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May 7, 2021
May 7, 2021
Word
prodigy
noun
Definition
  1. something extraordinary : wonder
  2. a highly talented child
Example
Musical audiences are fascinated by the prodigy, that rare and remarkable youngster who possesses technical mastery to rival that of the best adult performers.
Origin
Is a prodigy a genius or a monster -- or both? Nowadays, it's the talent that shines through, but back in the 15th century the word's meaning was more strongly influenced by that of its Latin ancestor, "prodigium," meaning "omen" or "monster." Back then, a prodigy could be any strange or weird thing that might be an omen of things to come. Even in modern English, the word sometimes refers to an extraordinary deed or accomplishment. P.G. Wodehouse used that sense when he described how a character named Pongo Twistleton was "performing prodigies with the [billiard] cue."
Webster's Dictionary
Idiom
at sixes and sevens
Confused, disorganized, disorderly, as in We've just moved in, and the office is still at sixes and sevens, or The new college admissions tests were poorly explained, leaving the students at sixes and sevens. This ancient term is thought to come from a game of dice in which throwing a six or seven had a particular significance. The name of the game has been lost, but most likely betting on such a throw was very risky, denoting disorder and confusion. [Late 1300s]
The American Heritage Dictionary of Idioms
Fun facts
  1. Pluto takes 248 years to orbit the sun once.
  2. U.S. President John Tyler had 15 children, the last of which was born when he was 70 years old.
  3. There are 336 dimples on a regulation American golf ball.
Snapple's under-the-cap 'Real Facts'
Artist
Artus Quellinus the Elder
Aug 30, 1609 - Aug 23, 1668

Artus Quellinus also known as Artus Quellijn, Artus Quellinus I or Artus Quellinus the Elder was a Flemish sculptor. He is regarded as the most important representative of the Baroque in sculpture in the Southern Netherlands. His work had a major influence on the development of sculpture in Northern Europe.

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Wikipedia, Google Arts & Culture
Historical figure
Umberto II of Italy
Sep 15, 1904 - Mar 18, 1983

Umberto II reigned as the last King of Italy. He reigned for 34 days, from 9 May 1946 to 12 June 1946, although he had been de facto head of state since 1944, and was nicknamed the May King.

Umberto was the only son among the five children of King Victor Emmanuel III and Queen Elena. In an effort to repair the monarchy's image after the fall of Benito Mussolini's regime, Victor Emmanuel transferred his powers to Umberto in 1944 while retaining the title of king. As a referendum on the abolition of the monarchy was in preparation, Victor Emmanuel abdicated his throne in favour of Umberto in the hope that his exit might bolster the monarchy. However, the referendum passed, Italy was declared a republic, and Umberto lived out the rest of his life in exile in Cascais, on the Portuguese Riviera.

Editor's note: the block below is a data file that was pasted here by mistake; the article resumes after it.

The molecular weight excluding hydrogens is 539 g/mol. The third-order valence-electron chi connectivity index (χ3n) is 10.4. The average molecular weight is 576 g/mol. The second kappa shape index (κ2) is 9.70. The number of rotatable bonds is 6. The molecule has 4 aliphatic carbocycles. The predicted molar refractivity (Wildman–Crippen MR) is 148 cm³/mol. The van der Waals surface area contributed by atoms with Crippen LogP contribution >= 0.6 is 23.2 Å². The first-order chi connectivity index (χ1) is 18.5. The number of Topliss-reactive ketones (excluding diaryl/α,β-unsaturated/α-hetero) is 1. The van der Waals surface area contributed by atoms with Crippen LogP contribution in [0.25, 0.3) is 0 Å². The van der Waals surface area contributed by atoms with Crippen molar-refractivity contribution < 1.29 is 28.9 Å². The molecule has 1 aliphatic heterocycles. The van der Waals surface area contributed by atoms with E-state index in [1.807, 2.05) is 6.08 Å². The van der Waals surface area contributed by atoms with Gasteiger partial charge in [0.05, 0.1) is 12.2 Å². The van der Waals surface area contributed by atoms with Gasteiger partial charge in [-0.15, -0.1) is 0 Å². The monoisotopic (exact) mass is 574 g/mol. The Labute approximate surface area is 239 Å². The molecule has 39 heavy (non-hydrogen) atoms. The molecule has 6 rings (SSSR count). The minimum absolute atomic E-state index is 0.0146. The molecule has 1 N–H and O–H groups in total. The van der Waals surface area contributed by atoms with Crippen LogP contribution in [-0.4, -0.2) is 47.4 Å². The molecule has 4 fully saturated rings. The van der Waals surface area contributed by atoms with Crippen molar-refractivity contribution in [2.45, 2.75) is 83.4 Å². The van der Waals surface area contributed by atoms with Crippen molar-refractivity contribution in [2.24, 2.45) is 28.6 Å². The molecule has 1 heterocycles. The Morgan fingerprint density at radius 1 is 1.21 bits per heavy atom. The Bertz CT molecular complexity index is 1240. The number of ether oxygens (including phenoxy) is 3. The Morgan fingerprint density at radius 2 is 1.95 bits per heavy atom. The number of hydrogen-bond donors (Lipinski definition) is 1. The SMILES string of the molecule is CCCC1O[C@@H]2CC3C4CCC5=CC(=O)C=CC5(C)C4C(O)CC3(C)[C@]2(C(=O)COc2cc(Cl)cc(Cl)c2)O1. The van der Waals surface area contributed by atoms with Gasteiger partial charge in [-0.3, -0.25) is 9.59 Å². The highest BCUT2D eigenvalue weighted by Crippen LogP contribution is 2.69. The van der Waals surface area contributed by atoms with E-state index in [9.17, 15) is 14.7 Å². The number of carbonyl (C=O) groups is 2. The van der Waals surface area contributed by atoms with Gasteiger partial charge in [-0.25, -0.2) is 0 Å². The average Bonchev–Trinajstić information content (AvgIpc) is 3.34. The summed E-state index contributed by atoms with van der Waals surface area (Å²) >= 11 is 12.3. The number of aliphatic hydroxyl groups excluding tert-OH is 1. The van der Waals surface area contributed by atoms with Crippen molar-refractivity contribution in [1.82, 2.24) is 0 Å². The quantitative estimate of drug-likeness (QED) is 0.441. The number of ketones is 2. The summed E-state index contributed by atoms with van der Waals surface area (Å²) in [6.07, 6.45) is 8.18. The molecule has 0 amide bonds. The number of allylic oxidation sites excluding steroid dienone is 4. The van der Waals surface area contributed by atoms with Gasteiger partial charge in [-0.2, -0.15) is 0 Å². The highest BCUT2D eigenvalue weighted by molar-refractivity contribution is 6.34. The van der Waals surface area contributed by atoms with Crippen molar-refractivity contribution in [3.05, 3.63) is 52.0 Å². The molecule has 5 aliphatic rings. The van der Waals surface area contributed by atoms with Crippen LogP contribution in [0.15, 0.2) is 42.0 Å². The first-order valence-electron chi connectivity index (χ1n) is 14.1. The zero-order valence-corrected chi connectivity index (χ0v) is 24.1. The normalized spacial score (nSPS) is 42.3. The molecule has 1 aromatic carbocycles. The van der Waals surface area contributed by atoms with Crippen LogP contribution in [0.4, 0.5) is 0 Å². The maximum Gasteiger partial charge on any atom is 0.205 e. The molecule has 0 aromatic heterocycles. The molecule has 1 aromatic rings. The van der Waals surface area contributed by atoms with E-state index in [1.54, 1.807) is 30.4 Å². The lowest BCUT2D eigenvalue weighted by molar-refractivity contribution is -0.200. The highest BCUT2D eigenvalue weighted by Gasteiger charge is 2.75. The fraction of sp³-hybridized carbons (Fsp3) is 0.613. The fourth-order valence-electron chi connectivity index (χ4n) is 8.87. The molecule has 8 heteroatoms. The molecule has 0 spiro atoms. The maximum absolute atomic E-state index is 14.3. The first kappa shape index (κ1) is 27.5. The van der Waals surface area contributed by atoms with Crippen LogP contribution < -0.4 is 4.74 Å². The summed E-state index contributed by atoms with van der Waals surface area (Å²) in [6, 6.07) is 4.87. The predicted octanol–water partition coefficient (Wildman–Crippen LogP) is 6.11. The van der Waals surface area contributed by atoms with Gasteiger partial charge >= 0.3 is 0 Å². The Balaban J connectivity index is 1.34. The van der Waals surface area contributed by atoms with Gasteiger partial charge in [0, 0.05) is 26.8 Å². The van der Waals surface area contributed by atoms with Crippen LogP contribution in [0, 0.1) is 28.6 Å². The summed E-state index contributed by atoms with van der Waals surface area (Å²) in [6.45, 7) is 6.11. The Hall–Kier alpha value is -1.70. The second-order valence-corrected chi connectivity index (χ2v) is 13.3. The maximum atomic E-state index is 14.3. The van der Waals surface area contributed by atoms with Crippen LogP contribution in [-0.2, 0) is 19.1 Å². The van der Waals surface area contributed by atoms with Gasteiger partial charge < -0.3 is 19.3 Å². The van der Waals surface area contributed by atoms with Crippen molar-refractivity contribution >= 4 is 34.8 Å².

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Wikipedia, Google Arts & Culture
Historic event
Sharpeville massacre

The Sharpeville massacre occurred on 21 March 1960, at the police station in the South African township of Sharpeville in Transvaal.

After a day of demonstrations against pass laws, a crowd of about 7,000 protesters went to the police station. The South African Police opened fire on the crowd, killing 69 people and injuring 180 others. Sources disagree as to the behaviour of the crowd; some state that the crowd was peaceful, while others state that the crowd had been hurling stones at the police, and that the shooting started when the crowd started advancing toward the fence around the police station. There were 249 casualties in total, including 29 children. Many were shot in the back as they fled.

The massacre was photographed by photographer Ian Berry, who initially believed the police were firing blanks. In present-day South Africa, 21 March is celebrated as a public holiday in honour of human rights and to commemorate the Sharpeville massacre.

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Wikipedia, Google Arts & Culture
Quote
Strive not to be a success, but rather to be of value.
Albert Einstein